Uses This

A collection of nerdy interviews asking people from all walks of life what they use to get the job done.

A picture of Nils M Holm

Nils M Holm

Writer, computer scientist

Posted in bsd, developer, writer

Who are you, and what do you do?

This is a tough question! Most of my life circles around writing all kinds of things, mostly non-fiction and fiction prose and computer programs. To me programming is art rather than craft. So is science, because there seems to be an obvious correlation between correctness and beauty.

I have self-published some books about a variety of subjects, ranging from computer science to statistics, Buddhism and meditation. Then there have been two short excursions to the realm of science fiction. I have also designed and built a lot of science fiction models.

It is hard to be interested in so many things, because most people want you to be the X-guy, whatever X is, and this is not how I work. Today I might be interested in lambda calculus and tomorrow in entomology or poetry or whatever comes my way. I like to really dive into stuff and become completely absorbed in it. Sometimes I go from zero to "I'll write a book about it" within a few months.

What hardware do you use?

My rooms are full of white boards. A good whiteboard marker is an essential tool. My preferred brand is the Pilot V Board Master. Then there are lots of other writing tools, from a Pelikan M200 piston filler fountain pen to an old Wanderer Continental mechanical typewriter to the usual computer gear. I mostly start new endeavors on a sheet of paper or a whiteboard and then migrate to the computer as things begin to take shape.

I really like ThinkPads, but for some reason my current workplace machine is a Dell Latitude E6410 notebook computer. Most probably got it cheap from a used parts dealer. It is underclocked to 750MHz, because that is all I need. Honestly, I could do 99% of my work on a 16MHz 286 box without any significant loss of productivity.

Just to prove the point, I sometimes write texts and programs on my Amstrad NC100 notepad computer. That is a 4MHz Z80-based CP/M machine with 64KB of RAM, and it really feels quite snappy.

The Dell is connected to a 24-inch monitor in upright configuration for reading PDFs and a Cherry G80-3000 linear (black MX) keyboard, which I think is one of the best keyboards ever built.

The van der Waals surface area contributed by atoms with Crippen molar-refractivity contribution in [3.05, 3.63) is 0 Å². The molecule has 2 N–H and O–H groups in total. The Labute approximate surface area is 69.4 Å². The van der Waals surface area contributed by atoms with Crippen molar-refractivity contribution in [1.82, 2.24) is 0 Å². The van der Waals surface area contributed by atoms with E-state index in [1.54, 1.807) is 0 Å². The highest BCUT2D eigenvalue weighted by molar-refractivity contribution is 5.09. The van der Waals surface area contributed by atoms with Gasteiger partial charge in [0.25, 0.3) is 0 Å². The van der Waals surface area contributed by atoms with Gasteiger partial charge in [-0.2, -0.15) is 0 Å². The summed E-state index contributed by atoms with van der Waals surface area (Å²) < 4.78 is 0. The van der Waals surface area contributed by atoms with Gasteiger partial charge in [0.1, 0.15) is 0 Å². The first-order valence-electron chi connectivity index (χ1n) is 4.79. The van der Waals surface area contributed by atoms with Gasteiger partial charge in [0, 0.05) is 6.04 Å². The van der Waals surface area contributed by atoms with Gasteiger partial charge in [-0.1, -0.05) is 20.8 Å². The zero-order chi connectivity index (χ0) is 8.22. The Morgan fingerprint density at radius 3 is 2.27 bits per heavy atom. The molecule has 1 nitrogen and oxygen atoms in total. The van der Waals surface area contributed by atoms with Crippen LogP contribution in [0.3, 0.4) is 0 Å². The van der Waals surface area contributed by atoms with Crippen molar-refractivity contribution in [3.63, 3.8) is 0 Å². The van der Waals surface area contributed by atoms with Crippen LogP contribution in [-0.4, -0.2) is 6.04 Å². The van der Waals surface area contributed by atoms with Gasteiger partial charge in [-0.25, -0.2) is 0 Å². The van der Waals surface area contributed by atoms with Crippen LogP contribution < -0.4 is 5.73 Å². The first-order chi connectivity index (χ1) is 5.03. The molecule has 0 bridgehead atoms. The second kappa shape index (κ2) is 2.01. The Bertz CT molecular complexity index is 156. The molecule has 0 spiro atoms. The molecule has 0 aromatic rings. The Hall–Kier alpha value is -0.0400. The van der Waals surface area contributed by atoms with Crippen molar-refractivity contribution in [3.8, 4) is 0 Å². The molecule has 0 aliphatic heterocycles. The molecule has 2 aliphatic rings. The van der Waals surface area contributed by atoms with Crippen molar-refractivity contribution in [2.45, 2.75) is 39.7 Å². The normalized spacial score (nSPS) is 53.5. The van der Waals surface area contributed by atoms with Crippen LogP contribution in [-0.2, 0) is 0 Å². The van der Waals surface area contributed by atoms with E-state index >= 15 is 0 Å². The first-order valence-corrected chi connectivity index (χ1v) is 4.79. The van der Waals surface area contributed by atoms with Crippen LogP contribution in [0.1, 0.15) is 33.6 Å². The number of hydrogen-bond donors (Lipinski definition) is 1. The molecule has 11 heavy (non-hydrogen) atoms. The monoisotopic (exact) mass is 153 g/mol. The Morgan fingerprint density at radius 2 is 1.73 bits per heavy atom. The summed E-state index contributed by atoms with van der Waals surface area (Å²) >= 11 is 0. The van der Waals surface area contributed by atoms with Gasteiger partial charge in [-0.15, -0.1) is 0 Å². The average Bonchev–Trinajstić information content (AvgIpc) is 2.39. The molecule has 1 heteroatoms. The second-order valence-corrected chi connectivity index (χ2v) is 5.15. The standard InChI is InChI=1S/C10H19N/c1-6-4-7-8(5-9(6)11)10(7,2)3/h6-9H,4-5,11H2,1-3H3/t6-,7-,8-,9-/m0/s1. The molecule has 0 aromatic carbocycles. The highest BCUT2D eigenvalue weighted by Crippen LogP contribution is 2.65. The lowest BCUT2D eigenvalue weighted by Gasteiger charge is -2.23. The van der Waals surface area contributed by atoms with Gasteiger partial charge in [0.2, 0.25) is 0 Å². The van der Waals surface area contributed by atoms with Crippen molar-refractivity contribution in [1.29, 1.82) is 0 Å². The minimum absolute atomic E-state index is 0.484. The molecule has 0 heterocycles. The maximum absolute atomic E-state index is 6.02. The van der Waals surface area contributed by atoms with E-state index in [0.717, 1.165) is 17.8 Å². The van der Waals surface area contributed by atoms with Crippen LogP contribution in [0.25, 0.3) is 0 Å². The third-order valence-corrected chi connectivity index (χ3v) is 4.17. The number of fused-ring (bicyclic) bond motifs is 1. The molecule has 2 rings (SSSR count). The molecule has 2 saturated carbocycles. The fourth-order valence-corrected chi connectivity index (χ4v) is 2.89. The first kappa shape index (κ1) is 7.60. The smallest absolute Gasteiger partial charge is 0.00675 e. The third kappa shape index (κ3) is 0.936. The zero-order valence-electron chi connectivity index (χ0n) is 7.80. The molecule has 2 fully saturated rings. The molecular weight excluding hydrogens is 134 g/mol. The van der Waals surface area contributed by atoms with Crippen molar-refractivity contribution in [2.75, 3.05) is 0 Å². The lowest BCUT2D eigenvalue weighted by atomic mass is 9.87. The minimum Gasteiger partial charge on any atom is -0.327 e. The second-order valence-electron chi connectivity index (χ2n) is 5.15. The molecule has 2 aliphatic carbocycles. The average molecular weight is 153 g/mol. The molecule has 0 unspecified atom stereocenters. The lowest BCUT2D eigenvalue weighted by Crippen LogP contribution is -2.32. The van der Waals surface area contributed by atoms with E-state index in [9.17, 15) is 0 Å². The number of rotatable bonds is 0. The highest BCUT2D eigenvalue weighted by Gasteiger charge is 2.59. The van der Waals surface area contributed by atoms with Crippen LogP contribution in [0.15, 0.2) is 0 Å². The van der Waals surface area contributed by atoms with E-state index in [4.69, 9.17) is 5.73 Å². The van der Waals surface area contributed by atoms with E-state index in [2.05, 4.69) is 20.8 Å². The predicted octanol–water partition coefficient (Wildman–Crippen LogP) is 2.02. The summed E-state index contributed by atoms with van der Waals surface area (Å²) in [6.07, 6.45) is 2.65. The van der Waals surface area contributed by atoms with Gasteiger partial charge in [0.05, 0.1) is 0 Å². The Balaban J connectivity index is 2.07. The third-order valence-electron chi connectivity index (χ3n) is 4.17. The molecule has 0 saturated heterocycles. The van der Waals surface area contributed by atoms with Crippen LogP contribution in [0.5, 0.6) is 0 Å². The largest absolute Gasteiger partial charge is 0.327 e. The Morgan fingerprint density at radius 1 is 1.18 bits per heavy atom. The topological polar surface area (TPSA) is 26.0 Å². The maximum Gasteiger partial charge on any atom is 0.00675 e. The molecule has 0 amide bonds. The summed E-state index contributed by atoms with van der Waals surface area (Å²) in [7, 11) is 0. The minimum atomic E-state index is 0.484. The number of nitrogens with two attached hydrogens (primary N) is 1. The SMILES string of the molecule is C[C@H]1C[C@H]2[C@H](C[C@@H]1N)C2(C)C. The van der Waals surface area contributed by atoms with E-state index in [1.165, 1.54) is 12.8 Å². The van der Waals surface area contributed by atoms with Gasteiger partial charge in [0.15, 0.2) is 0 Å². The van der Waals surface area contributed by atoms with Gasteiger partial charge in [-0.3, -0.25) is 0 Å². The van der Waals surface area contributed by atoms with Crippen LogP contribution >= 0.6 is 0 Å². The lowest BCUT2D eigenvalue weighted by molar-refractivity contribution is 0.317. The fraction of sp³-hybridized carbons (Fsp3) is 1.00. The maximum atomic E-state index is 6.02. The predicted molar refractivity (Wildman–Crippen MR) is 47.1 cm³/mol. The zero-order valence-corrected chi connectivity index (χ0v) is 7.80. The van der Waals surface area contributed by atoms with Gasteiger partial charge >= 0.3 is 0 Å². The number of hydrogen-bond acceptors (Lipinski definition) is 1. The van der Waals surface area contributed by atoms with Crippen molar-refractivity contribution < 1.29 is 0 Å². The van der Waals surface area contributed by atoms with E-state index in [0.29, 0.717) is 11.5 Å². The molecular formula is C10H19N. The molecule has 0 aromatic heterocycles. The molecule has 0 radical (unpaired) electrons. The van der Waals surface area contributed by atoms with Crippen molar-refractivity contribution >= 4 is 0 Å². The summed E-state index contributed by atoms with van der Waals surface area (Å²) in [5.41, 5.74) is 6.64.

Are books hardware? I have owned thousands of them in my life, I have read all of them, and they are the foundation of all of my endeavors. I often sell or give away old books, but they still keep accumulating somehow.

And what software?

My current operating system is FreeBSD 10.1 (which is six years old at this point and has never been updated), but I might return to OpenBSD now that it has good support for low-power states on notebook computers.

My window manager is a patched version of dwm that uses floating layout exclusively instead of tiling. I have one monochrome 80x24 xterm window per workspace as well as one workspace for GV (Ghostscript), and one for some old version of Firefox with JavaScript disabled. I read mail using mutt and Usenet News with tin. All versions are very old, I update software basically when the hardware dies.

For writing prose and programs I use BSD's vi (nvi). I write software in T3X, C89, Klong, and various dialects of LISP. The usual Unix tools are indispensable for gluing things together. Most important to me are the Korn shell (pdksh), awk, sed, and make.

Klong also doubles as a nice scientific calculator for the command line that I use for all kinds of quick calculations. I use a lot of software that I have written myself, because I am only happy when I understand exactly how things work.

What would be your dream setup?

What I have. I could not imagine anything that would improve my work flow much. Maybe a slightly larger monitor for PDF reading at some point.

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